Allowing a few hours to elapse after apparent death, so that an equilibrium may be established between the carbonic acid in the air-chambers and the atmospheric air, if death is real the amount of this product exhaled from the anterior opening of the air-passages will exactly correspond with that transpiring from an equal area of the skin; but, if the slightest vital action continues, the proportion thus expired in a given time will far exceed the whole cutaneous transpiration. Collecting it at its point of exit, by a suitable contrivance, into a small transparent vessel containing clear lime-water, its merest presence, in contrast to any other reagent, will change this fluid at once, on shaking, into an opaque, milky solution.
The innervation test is rendered practicable through the inseparable connection of this attribute with muscular contraction; for, even if contractility is inherent in muscle, its excitation is possible only through the incorporation of nerve-elements. As this manifestation of nervo-muscular energy can always be sensibly excited by electrification during the persistence of the feeblest vitality, the utter failure to obtain such a result in parts the activity of which is essential to life, affords conclusive evidence of vital extinction. The respiratory arrangements of the glottis present a favorable opportunity for prosecuting this special mode of experiment. At every inspiration the contractions of the associated muscles stretch and separate the vocal chords, thus, nearly doubling the area of aperture. In expiration the muscles relax, allowing the parts by their elasticity to resume their natural collapsed appearance. These changes can be observed by placing the body before a bright light, and introducing a laryngoscope well back into the pharynx, so as to bring the superior laryngeal aperture into view. After death the rima glottidis presents the elongated narrow form, from the close approximation of its chords. If, under the repeated transmission of intense electric currents, properly directed, there is no responsive contraction so as to sensibly widen the aperture, death is certain.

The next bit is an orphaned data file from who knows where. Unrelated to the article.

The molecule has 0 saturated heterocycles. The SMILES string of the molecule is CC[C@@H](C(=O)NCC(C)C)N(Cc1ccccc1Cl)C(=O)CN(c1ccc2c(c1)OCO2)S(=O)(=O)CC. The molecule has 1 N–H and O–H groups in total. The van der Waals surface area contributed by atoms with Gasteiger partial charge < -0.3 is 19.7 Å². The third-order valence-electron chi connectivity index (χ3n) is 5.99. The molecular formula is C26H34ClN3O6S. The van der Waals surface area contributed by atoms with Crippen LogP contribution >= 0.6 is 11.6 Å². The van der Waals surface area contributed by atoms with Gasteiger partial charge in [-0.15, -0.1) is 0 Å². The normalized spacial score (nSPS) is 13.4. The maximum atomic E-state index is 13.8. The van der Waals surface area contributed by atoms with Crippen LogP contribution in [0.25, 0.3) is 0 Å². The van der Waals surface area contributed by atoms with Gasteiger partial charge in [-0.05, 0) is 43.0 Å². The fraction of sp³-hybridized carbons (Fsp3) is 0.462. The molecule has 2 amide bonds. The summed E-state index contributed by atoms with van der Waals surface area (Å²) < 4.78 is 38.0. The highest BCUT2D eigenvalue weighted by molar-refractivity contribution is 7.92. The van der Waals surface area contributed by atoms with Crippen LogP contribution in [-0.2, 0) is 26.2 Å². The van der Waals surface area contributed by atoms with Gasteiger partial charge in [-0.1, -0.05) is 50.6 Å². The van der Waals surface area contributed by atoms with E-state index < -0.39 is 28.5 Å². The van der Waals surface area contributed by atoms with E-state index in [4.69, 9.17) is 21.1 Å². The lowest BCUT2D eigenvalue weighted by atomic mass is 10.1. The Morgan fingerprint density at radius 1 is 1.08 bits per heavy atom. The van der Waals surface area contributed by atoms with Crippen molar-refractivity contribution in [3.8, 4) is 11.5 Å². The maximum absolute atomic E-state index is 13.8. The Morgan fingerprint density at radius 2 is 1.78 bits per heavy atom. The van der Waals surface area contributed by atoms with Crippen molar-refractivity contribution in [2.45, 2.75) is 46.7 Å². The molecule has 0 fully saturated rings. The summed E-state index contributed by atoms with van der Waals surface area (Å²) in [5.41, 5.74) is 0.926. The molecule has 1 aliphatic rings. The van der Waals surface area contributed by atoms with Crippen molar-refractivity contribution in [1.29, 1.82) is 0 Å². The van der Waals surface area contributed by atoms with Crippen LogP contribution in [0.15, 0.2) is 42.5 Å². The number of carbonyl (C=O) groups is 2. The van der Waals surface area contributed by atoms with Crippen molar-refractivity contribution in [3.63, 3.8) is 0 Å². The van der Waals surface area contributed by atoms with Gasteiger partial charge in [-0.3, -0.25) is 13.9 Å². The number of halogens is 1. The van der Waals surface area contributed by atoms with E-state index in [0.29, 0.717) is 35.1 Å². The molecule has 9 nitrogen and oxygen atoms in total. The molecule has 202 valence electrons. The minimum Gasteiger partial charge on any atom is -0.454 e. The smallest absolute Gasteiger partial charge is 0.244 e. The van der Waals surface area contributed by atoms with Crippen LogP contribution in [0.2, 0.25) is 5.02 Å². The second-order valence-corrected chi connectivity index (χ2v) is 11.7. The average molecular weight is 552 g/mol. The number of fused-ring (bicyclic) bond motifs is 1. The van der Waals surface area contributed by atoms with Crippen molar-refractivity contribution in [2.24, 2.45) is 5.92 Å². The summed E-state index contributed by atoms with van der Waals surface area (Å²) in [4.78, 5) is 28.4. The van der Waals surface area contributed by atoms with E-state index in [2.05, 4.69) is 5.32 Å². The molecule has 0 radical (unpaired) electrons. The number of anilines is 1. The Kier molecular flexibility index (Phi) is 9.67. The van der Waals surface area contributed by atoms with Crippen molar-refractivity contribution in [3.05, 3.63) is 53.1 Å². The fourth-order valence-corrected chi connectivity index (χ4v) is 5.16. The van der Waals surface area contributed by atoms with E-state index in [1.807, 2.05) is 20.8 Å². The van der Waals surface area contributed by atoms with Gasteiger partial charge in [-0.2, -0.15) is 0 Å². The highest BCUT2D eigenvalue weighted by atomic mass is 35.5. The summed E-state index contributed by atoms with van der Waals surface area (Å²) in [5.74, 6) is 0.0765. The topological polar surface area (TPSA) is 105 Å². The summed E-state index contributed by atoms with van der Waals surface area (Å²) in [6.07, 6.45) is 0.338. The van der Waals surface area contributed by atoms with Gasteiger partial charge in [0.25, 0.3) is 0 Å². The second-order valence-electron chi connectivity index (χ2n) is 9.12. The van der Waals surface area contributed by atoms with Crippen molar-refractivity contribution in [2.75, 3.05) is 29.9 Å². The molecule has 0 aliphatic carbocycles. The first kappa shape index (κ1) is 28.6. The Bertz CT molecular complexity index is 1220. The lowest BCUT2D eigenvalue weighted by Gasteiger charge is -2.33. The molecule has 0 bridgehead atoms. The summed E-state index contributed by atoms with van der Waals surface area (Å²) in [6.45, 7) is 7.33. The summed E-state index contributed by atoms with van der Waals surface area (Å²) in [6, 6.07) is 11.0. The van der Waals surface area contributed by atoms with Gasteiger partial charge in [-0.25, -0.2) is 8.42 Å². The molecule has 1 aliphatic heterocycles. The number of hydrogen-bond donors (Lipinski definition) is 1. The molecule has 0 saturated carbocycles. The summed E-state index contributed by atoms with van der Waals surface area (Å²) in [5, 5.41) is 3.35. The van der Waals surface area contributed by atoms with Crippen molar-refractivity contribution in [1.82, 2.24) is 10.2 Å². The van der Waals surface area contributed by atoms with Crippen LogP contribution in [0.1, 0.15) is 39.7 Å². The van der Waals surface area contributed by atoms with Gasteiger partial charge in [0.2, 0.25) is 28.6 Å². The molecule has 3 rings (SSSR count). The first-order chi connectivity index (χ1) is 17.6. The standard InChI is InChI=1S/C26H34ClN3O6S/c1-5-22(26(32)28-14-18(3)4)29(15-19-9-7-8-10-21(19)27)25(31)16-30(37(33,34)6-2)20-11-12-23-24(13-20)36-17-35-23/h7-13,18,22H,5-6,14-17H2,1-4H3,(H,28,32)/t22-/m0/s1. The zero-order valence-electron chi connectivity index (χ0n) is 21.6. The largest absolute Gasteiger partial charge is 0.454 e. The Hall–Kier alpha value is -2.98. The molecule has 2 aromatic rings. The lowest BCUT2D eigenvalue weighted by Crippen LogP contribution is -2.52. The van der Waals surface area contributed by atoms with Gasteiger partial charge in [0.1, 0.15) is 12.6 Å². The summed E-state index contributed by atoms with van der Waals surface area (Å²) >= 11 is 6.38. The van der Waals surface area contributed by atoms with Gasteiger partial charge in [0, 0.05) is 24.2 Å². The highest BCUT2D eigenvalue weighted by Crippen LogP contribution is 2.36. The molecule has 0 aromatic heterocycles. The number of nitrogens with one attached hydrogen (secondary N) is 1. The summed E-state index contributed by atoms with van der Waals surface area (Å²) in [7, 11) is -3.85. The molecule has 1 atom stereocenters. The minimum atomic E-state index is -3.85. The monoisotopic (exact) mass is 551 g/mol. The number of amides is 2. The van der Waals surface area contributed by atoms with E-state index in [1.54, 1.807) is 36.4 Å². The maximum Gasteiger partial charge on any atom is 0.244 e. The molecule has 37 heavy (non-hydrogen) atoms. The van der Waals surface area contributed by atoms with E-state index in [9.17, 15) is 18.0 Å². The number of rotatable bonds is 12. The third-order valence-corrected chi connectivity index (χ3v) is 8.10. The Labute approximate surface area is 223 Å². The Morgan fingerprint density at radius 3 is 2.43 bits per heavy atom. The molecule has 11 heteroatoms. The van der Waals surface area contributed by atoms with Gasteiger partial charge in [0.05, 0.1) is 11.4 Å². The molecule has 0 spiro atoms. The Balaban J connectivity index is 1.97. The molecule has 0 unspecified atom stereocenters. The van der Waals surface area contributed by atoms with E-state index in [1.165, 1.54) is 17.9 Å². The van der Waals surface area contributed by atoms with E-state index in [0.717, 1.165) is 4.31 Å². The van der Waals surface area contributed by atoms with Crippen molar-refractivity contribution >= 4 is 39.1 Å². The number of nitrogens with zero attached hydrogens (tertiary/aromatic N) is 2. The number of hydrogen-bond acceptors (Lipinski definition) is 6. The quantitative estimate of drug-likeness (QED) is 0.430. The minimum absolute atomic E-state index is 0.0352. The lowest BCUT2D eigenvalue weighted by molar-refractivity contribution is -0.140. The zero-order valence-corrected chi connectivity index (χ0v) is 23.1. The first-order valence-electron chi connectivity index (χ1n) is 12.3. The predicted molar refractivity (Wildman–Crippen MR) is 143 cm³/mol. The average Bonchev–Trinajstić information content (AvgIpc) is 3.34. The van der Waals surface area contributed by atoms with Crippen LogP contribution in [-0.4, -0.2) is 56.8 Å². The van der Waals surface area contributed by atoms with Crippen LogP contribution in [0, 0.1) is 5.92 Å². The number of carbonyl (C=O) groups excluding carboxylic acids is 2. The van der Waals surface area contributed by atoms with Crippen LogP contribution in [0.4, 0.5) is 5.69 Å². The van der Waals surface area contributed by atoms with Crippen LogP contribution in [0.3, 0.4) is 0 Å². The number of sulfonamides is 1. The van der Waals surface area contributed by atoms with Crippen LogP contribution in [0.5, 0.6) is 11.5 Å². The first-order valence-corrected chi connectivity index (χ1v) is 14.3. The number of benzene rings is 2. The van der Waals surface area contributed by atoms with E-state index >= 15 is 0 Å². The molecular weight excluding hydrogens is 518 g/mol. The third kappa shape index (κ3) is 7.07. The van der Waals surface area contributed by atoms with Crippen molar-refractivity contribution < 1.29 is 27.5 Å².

The circulatory test, or the attempt to excite an actively congested state of the cutaneous capillaries, is preëminently the best, as it requires only simple and easily procurable appliances, which always yield decisive results either in the living or dead subject. The application of heat and the act of cupping are both effective topical means for perceptibly arousing this preternatural activity of the cutaneous circulation, even in the most languid condition of the system compatible with vitality. The entire absence of such distinctive physiological reactions and the occurrence of merely physical alterations, under the proper use of these respective measures, is undeniable proof of death. Over the heart is the most suitable region whereon to operate, as there the skin longest retains its vital warmth; but corroborative experiments may be performed over other parts of the trunk.
Hold the flame of a candle close to (but not in contact with) the